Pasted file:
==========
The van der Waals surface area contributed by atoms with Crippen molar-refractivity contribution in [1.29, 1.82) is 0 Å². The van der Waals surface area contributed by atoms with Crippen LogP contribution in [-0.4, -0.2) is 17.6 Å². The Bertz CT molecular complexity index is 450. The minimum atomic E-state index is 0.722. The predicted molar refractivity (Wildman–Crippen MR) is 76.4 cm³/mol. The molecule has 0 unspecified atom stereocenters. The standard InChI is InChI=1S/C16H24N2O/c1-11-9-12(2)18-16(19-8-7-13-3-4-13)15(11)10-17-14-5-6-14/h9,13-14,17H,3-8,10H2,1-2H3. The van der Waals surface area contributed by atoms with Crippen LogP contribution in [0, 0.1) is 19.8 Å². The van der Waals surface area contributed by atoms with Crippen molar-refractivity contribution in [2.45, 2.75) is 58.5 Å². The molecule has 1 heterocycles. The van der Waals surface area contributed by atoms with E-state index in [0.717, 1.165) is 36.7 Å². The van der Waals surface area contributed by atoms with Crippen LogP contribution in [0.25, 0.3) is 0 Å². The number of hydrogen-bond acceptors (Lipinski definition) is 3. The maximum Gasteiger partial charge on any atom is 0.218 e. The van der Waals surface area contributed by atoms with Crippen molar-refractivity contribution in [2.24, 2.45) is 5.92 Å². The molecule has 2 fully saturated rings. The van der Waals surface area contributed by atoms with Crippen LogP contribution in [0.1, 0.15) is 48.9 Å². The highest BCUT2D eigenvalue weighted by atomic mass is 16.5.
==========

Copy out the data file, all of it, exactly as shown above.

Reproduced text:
The van der Waals surface area contributed by atoms with Crippen molar-refractivity contribution in [1.29, 1.82) is 0 Å². The van der Waals surface area contributed by atoms with Crippen LogP contribution in [-0.4, -0.2) is 17.6 Å². The Bertz CT molecular complexity index is 450. The minimum atomic E-state index is 0.722. The predicted molar refractivity (Wildman–Crippen MR) is 76.4 cm³/mol. The molecule has 0 unspecified atom stereocenters. The standard InChI is InChI=1S/C16H24N2O/c1-11-9-12(2)18-16(19-8-7-13-3-4-13)15(11)10-17-14-5-6-14/h9,13-14,17H,3-8,10H2,1-2H3. The van der Waals surface area contributed by atoms with Crippen LogP contribution in [0, 0.1) is 19.8 Å². The van der Waals surface area contributed by atoms with Crippen molar-refractivity contribution in [2.45, 2.75) is 58.5 Å². The molecule has 1 heterocycles. The van der Waals surface area contributed by atoms with E-state index in [0.717, 1.165) is 36.7 Å². The van der Waals surface area contributed by atoms with Crippen LogP contribution in [0.25, 0.3) is 0 Å². The number of hydrogen-bond acceptors (Lipinski definition) is 3. The maximum Gasteiger partial charge on any atom is 0.218 e. The van der Waals surface area contributed by atoms with Crippen molar-refractivity contribution in [2.24, 2.45) is 5.92 Å². The molecule has 2 fully saturated rings. The van der Waals surface area contributed by atoms with Crippen LogP contribution in [0.1, 0.15) is 48.9 Å². The highest BCUT2D eigenvalue weighted by atomic mass is 16.5.